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COVID-19 Pandemic Stress Physically Aged Teenagers’ Brains

New study from Stanford shows that the pandemic made young people mature faster neurologically

Holden Galusha

Holden Galusha is the associate editor for Lab Manager. He was a freelance contributing writer for Lab Manager before being invited to join the team full-time. Previously, he was the...

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Three years ago, Stanford psychology professor Ian Gotlib was recruiting children and teenagers from the San Francisco Bay Area to participate in a long-term study. The study was intended to research depression during puberty, with each participant getting an MRI scan on a regular basis to track any neurological changes.

Then the pandemic hit.

With shelter-in-place orders swiftly imposed, the participants couldn’t get their MRI scans, so Gotlib and his lab had to postpone their research and wait for the Coronavirus threat to pass. But as vaccines rolled out and lockdowns were lifted, Gotlib and his team realized that they couldn’t merely start administering MRI tests again. Gotlib knew from past psychological literature that stressful circumstances—neglect, violence, abuse, or other factors—in a young person’s life don’t just affect them emotionally. Such circumstances cause their brains to age faster physically, with affected children showing neurological development that is typically only found in older children. Gotlib realized that the pandemic, which he describes as a “generation-defining event,” may have had a similar impact on children. This posed a problem: if the participants’ neurological wiring had been affected by the pandemic, they could no longer continue the study on depression.

But with that complication, a new door opened. Gotlib and his lab still had all the MRI results for the “pre-COVID group.” Knowing it was possible that the participants’ brains had been affected by pandemic stress, Gotlib and his team pivoted to confirm if that was indeed the case.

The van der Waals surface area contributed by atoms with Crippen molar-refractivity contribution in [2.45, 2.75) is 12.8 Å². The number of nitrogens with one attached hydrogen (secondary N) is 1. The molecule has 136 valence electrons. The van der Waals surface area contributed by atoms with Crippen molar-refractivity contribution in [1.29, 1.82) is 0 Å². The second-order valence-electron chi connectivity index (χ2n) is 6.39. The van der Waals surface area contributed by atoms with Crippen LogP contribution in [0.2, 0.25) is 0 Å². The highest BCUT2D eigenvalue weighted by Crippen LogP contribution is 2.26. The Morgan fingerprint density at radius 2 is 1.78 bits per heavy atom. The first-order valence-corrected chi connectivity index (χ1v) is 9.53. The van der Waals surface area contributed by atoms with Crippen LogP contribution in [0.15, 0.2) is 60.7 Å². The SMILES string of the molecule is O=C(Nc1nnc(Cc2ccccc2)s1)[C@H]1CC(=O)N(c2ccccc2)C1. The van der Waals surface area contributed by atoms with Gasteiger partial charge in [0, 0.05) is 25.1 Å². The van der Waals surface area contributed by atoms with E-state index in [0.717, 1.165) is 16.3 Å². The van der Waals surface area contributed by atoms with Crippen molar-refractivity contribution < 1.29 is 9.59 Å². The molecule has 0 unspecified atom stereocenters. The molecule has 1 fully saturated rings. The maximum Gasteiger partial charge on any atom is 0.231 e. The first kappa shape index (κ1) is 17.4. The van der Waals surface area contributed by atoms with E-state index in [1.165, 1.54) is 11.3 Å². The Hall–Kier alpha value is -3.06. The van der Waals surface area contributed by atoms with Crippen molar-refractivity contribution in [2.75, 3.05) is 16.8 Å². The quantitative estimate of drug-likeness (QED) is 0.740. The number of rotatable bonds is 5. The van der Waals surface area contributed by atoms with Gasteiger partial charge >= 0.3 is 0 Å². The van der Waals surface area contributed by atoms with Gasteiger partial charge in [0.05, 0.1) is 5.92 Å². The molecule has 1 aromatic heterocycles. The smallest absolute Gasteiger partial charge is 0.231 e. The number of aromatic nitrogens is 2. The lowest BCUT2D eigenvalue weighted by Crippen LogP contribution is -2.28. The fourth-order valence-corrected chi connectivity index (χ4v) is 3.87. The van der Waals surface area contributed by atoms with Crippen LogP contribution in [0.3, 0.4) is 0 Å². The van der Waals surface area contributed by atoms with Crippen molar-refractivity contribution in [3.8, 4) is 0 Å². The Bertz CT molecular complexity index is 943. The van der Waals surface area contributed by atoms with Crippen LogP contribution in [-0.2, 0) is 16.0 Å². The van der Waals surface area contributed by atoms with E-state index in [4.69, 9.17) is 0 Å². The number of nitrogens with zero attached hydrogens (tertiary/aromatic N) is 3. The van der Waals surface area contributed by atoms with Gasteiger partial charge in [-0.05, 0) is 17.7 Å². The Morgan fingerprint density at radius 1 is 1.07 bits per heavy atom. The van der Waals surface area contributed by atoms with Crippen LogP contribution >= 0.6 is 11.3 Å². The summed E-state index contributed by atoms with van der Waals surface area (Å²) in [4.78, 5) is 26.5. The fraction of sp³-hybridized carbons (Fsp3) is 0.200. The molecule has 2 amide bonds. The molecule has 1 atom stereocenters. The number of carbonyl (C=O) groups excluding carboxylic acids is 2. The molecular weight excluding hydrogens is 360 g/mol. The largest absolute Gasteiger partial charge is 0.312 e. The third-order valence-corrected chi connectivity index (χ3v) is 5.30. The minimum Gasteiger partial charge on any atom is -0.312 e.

In the new study, the researchers recruited a group of “peri-COVID” participants matching the age, sex, puberty, socioeconomic status, and exposure to early life stress of the pre-COVID group. They administered MRI scans and examined the results. Confirming their hypothesis, the peri-COVID participants showed accelerated brain development. Their brains’ neurological structures resembled older, more mature children. Previously, these changes in “brain age” had only been seen in adolescents who were faced with chronic adversity in life.

According to a press release from Stanford University, this research “could have major implications for other longitudinal studies that have spanned the pandemic. If kids who experienced the pandemic show accelerated development in their brains, scientists will have to account for that abnormal rate of growth in any future research involving this generation.”

Other studies have examined the psychological effects of the pandemic on young people. A study published in PLOS this past September confirmed that adolescents came out of the pandemic less open, agreeable, and extraverted, while more neurotic. With research examining both the psychological and neurological ramifications of the pandemic in youth, one thing is clear: society may feel the ripple effect of these changes for years to come as today’s generation of young people grows older.